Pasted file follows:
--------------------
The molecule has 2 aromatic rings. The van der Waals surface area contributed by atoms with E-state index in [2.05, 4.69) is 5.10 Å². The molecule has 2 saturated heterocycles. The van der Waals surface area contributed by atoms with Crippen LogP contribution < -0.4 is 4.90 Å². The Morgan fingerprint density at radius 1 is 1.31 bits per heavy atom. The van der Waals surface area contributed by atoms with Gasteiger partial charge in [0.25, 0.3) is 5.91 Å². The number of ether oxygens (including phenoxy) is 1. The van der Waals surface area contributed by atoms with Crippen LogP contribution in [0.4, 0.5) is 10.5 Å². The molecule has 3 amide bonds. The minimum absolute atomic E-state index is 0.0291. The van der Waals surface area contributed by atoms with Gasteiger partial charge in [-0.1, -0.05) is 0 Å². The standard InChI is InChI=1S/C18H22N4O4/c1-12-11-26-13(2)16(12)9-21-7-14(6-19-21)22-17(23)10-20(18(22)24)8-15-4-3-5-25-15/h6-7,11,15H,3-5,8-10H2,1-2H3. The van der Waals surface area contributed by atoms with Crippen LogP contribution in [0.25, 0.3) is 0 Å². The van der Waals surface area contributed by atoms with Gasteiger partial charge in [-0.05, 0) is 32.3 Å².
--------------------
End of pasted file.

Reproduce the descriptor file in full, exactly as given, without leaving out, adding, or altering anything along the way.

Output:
The molecule has 2 aromatic rings. The van der Waals surface area contributed by atoms with E-state index in [2.05, 4.69) is 5.10 Å². The molecule has 2 saturated heterocycles. The van der Waals surface area contributed by atoms with Crippen LogP contribution < -0.4 is 4.90 Å². The Morgan fingerprint density at radius 1 is 1.31 bits per heavy atom. The van der Waals surface area contributed by atoms with Gasteiger partial charge in [0.25, 0.3) is 5.91 Å². The number of ether oxygens (including phenoxy) is 1. The van der Waals surface area contributed by atoms with Crippen LogP contribution in [0.4, 0.5) is 10.5 Å². The molecule has 3 amide bonds. The minimum absolute atomic E-state index is 0.0291. The van der Waals surface area contributed by atoms with Gasteiger partial charge in [-0.1, -0.05) is 0 Å². The standard InChI is InChI=1S/C18H22N4O4/c1-12-11-26-13(2)16(12)9-21-7-14(6-19-21)22-17(23)10-20(18(22)24)8-15-4-3-5-25-15/h6-7,11,15H,3-5,8-10H2,1-2H3. The van der Waals surface area contributed by atoms with Crippen LogP contribution in [0.25, 0.3) is 0 Å². The van der Waals surface area contributed by atoms with Gasteiger partial charge in [-0.05, 0) is 32.3 Å².